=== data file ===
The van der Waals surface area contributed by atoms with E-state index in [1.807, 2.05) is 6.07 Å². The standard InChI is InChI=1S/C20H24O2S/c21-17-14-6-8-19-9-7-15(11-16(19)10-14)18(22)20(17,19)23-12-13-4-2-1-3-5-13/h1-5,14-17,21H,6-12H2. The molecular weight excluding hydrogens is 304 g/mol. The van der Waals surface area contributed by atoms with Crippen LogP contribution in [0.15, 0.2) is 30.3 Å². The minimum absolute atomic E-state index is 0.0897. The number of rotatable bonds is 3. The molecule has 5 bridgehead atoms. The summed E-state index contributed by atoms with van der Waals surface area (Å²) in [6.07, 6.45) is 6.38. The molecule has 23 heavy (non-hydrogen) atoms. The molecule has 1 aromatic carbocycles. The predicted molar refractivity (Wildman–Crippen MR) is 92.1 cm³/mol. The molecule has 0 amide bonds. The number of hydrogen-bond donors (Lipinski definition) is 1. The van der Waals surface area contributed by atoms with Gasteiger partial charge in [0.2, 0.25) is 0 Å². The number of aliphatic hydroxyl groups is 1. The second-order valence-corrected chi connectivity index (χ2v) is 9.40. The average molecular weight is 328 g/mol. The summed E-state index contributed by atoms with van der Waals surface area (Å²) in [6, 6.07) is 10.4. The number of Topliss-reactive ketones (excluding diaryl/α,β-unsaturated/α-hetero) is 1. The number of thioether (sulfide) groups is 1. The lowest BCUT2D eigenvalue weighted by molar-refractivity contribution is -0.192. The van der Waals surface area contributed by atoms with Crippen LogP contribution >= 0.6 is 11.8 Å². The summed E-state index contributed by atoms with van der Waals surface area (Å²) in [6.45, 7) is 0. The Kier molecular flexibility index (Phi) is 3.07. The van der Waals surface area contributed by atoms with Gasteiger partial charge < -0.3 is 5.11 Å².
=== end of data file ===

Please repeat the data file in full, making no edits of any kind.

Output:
The van der Waals surface area contributed by atoms with E-state index in [1.807, 2.05) is 6.07 Å². The standard InChI is InChI=1S/C20H24O2S/c21-17-14-6-8-19-9-7-15(11-16(19)10-14)18(22)20(17,19)23-12-13-4-2-1-3-5-13/h1-5,14-17,21H,6-12H2. The molecular weight excluding hydrogens is 304 g/mol. The van der Waals surface area contributed by atoms with Crippen LogP contribution in [0.15, 0.2) is 30.3 Å². The minimum absolute atomic E-state index is 0.0897. The number of rotatable bonds is 3. The molecule has 5 bridgehead atoms. The summed E-state index contributed by atoms with van der Waals surface area (Å²) in [6.07, 6.45) is 6.38. The molecule has 23 heavy (non-hydrogen) atoms. The molecule has 1 aromatic carbocycles. The predicted molar refractivity (Wildman–Crippen MR) is 92.1 cm³/mol. The molecule has 0 amide bonds. The number of hydrogen-bond donors (Lipinski definition) is 1. The van der Waals surface area contributed by atoms with Gasteiger partial charge in [0.2, 0.25) is 0 Å². The number of aliphatic hydroxyl groups is 1. The second-order valence-corrected chi connectivity index (χ2v) is 9.40. The average molecular weight is 328 g/mol. The summed E-state index contributed by atoms with van der Waals surface area (Å²) in [6, 6.07) is 10.4. The number of Topliss-reactive ketones (excluding diaryl/α,β-unsaturated/α-hetero) is 1. The number of thioether (sulfide) groups is 1. The lowest BCUT2D eigenvalue weighted by molar-refractivity contribution is -0.192. The van der Waals surface area contributed by atoms with Crippen LogP contribution >= 0.6 is 11.8 Å². The summed E-state index contributed by atoms with van der Waals surface area (Å²) in [6.45, 7) is 0. The Kier molecular flexibility index (Phi) is 3.07. The van der Waals surface area contributed by atoms with Gasteiger partial charge < -0.3 is 5.11 Å².